Christmas is nearly here, and with it an extra dose of stress and pressure for the one in seven people in Australia who experience anxiety issues every year.
University of Melbourne Nossal Institute Associate Professor Grant Blashki is a working general practitioner, and throughout the year he sees patients experiencing anxiety.
But Christmas holidays, he says, can bring even more challenges than usual.
“For most people, holidays are treasured and much anticipated, but paradoxically for millions of Australians experiencing anxiety it can be a stressful time that takes them out of their comfort zone,” he says.
Yet Associate Professor Blashki, who is also lead clinical adviser to beyondblue, says holidays present a great opportunity for people to “expose” themselves to some of their most feared or frequently avoided situations. And this can help in their recovery.
Associate Professor Blashki says now is a good time for reflection and to get on the front foot to tackle anxiety.
“I really enjoy supporting people with anxiety conditions because they generally respond well. I usually create a GP Mental Health Plan which enables patients to access Medicare subsidised psychologist consultations.”
In more severe cases, medications are sometimes also necessary and helpful.
“Getting to know your anxiety will make it eminently more manageable. If you think you have an anxiety issue, talk to your GP or arm yourself with information from beyondblue,” says Associate Professor Blashki.
So what can bring on anxiety? Here are four triggers those already coping with anxiety can struggle with.
Travelling Away from Home
Associate Professor Blashki says for some anxious people, travelling away from home and loved ones can exacerbate panic attacks and the common secondary problem of agoraphobia. Agoraphobia can cause people to feel unsafe in unfamiliar environments or situations where they are unable to escape easily or be rescued.
Travel can become a time of intense anticipation and worry that causes some people to avoid crowds, open places, public transport, flying or shopping centres altogether.
Fortunately, he says, some excellent treatments are available for people experiencing panic attacks.
These include psychological techniques like Cognitive Behavioural Therapy which can include slow breathing, challenging unhelpful habits of thinking and gradual exposure to feared situations in small steps.
Lifestyle changes can also be very helpful including regular exercise, reducing stimulants like caffeine, and better stress management.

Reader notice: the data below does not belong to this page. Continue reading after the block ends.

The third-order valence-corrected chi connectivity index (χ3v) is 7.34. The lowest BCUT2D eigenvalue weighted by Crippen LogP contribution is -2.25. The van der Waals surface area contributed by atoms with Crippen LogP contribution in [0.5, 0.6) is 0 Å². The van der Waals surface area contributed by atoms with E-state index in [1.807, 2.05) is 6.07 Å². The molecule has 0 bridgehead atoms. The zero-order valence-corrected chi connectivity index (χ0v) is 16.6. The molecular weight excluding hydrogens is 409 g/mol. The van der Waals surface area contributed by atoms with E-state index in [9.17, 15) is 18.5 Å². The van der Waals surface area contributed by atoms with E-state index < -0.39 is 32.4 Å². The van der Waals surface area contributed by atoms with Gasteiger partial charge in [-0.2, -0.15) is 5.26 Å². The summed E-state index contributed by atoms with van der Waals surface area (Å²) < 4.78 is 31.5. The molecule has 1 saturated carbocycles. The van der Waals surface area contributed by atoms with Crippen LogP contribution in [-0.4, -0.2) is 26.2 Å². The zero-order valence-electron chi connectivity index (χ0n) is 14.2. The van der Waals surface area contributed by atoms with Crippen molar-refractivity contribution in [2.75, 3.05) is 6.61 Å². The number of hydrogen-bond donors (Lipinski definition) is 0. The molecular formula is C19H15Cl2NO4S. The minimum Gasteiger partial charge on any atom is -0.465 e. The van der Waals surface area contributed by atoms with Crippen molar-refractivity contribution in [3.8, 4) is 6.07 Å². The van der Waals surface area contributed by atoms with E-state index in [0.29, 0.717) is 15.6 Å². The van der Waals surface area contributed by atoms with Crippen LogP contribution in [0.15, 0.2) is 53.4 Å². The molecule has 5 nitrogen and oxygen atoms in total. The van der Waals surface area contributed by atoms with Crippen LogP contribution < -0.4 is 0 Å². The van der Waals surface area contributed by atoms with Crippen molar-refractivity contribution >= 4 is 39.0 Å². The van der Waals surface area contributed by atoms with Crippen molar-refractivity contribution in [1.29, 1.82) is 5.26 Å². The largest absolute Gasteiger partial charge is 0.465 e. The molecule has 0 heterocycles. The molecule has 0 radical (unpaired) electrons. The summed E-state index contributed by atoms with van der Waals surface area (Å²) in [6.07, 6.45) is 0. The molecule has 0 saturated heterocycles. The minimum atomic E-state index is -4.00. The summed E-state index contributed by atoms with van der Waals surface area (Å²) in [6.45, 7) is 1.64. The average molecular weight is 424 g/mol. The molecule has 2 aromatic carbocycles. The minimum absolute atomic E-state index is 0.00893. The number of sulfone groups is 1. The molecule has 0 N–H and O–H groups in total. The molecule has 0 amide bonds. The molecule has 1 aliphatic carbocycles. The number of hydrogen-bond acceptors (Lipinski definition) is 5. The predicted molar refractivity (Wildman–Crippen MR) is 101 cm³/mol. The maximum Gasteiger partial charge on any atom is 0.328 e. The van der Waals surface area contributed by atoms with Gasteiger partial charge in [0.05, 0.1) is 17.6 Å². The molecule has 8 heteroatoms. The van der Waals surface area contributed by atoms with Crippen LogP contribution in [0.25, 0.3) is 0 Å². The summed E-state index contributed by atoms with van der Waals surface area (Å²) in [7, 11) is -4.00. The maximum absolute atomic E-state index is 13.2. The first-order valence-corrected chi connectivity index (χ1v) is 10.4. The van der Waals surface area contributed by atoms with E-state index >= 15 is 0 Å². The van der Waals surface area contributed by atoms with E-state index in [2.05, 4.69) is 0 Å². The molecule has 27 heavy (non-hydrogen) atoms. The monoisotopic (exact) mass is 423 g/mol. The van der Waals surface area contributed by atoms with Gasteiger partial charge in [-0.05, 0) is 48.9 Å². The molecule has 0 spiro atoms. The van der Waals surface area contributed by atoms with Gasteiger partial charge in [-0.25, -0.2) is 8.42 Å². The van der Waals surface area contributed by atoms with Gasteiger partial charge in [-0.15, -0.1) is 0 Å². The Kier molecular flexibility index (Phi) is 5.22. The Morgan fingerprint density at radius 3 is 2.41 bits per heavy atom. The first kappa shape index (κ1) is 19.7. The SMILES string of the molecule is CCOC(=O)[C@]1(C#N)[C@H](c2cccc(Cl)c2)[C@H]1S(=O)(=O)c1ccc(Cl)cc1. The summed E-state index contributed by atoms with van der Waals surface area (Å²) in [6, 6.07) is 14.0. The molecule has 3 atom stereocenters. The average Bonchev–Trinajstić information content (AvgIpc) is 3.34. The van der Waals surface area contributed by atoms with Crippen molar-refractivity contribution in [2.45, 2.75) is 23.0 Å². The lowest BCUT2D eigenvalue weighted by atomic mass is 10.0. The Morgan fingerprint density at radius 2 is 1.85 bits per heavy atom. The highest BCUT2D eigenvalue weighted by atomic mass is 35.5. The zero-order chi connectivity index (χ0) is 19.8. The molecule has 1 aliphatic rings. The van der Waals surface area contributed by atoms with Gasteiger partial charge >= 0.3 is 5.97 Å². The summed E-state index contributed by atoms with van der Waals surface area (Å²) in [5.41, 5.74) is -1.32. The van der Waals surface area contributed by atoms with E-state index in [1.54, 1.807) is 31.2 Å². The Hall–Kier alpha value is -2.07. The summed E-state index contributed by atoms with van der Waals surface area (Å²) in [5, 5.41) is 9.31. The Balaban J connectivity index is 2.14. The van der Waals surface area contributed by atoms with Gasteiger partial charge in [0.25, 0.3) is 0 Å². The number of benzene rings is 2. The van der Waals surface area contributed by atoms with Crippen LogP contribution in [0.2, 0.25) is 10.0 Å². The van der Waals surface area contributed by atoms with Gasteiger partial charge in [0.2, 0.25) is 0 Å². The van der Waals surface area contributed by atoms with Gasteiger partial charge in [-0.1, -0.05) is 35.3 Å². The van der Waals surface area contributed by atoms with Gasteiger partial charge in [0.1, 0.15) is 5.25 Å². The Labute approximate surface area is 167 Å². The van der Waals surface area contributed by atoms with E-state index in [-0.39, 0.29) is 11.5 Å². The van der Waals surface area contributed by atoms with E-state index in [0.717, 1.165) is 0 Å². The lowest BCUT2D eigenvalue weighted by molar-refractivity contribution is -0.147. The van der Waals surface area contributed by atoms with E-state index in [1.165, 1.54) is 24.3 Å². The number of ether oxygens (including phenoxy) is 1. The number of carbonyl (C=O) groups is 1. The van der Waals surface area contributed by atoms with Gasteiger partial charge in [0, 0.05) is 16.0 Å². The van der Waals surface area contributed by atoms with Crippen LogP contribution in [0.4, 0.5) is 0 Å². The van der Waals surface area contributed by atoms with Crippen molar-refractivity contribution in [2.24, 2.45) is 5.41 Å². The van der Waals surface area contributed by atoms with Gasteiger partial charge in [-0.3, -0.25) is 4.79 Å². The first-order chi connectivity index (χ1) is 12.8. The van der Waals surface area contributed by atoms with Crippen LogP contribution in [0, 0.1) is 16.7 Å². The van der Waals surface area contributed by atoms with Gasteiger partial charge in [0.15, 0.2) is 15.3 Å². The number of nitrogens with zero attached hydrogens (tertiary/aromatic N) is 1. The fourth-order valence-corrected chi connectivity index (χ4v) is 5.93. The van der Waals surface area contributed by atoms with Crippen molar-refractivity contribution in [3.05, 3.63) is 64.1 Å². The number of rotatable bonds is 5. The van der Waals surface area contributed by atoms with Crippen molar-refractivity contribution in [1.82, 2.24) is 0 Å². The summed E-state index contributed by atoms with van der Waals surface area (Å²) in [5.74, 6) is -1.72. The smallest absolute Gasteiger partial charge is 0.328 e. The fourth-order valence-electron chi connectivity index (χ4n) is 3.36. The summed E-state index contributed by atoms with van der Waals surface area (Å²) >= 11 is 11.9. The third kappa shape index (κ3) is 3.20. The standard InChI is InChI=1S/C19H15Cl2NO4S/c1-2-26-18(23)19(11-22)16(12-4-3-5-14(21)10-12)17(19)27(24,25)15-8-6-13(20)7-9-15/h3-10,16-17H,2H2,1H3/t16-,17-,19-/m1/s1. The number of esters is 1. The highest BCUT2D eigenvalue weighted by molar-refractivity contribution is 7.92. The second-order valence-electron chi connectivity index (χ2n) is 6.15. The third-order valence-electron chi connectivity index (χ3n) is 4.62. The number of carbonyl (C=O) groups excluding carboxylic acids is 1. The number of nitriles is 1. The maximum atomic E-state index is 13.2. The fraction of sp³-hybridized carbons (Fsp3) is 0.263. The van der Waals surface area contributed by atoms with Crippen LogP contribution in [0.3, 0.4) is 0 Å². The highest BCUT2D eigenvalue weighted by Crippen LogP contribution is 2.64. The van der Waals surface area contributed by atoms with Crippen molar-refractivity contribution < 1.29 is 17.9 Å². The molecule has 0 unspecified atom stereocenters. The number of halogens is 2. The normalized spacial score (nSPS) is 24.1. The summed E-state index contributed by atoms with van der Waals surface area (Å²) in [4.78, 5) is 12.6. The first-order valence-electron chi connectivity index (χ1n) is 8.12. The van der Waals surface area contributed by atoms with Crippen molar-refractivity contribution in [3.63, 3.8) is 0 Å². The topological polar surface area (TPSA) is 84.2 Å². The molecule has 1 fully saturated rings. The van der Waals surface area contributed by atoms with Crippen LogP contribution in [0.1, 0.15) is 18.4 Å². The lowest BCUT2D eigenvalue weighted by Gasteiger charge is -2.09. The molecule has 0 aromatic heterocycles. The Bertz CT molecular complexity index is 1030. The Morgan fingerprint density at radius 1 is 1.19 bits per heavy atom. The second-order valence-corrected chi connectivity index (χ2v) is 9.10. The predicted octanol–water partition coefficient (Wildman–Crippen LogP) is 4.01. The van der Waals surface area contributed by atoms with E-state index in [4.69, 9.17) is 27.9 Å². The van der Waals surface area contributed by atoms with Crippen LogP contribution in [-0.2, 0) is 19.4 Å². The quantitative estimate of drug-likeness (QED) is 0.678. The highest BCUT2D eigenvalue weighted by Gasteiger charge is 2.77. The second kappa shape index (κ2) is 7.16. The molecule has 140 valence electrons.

About two per cent of people every year experience Obsessive Compulsive Disorder and their symptoms may be exacerbated by disrupted holiday routines.
Obsessions are persistent recurring thoughts, often accompanied by compulsions to act on those thoughts to relieve stress.
This could cause a person to carry out unreasonable checking or cleaning that interferes with daily life - for instance, an intense need to count; frequently obsessing about safety, like repeatedly checking the gas is off; or hygiene, worrying excessively about germs prompting excessive hand washing.
Many people with OCD feel ashamed and hide their condition, shunning professional assistance throughout their life.
But this is exactly the wrong thing to do, says Associate Professor Blashki.
“If you are concerned that you might have anxiety, beyondblue has developed an online anxiety symptom list. The longer the symptoms have been present, the more entrenched they become, so it’s important to seek professional assistance as soon as possible.”
More than Normal Stress
Although holidays are a fun time for many, they are also filled with the extra stresses of planning and organising activities.
About three per cent of Australians each year experience Generalised Anxiety Disorder, or GAD.
These people feel constantly on edge and often experience physical symptoms such as headaches, neck aches and even abdominal complaints. Family and friends will often describe them as a “worrier”.
Christmas, often bumper packed with stress and worry, can severely hamper the ability of those with GAD to cope.
Cognitive Behavioural Therapy again helps to identify and challenge worrying thoughts such as “catastrophising” and “jumping to negative conclusions”.
Many people also find mindfulness very helpful.
A Social Time
The holiday festivities usually go hand-in-hand with family functions, large gatherings at a highly social time.
This may be wonderful for social butterflies, but Associate Professor Blashki says these situations can worsen social anxiety issues.
These festive celebrations can make some people become highly self-conscious about any activity that may involve others appraising them, such as eating, speaking or writing in front of others. Inevitably, some avoid these situations, but in doing so, only exacerbate the problem.
“As you can imagine holiday time is a time when it makes it harder to fly below the radar, so it’s a time when social anxiety really becomes obvious.”
Associate Professor Blashki recommends seeking professional support, and the earlier the better, to head off the more severe symptoms in future, and to aim for minimal anxiety these holidays.
If you or anyone you know are concerned about the issues raised in this article, beyondblue can offer help and support here.
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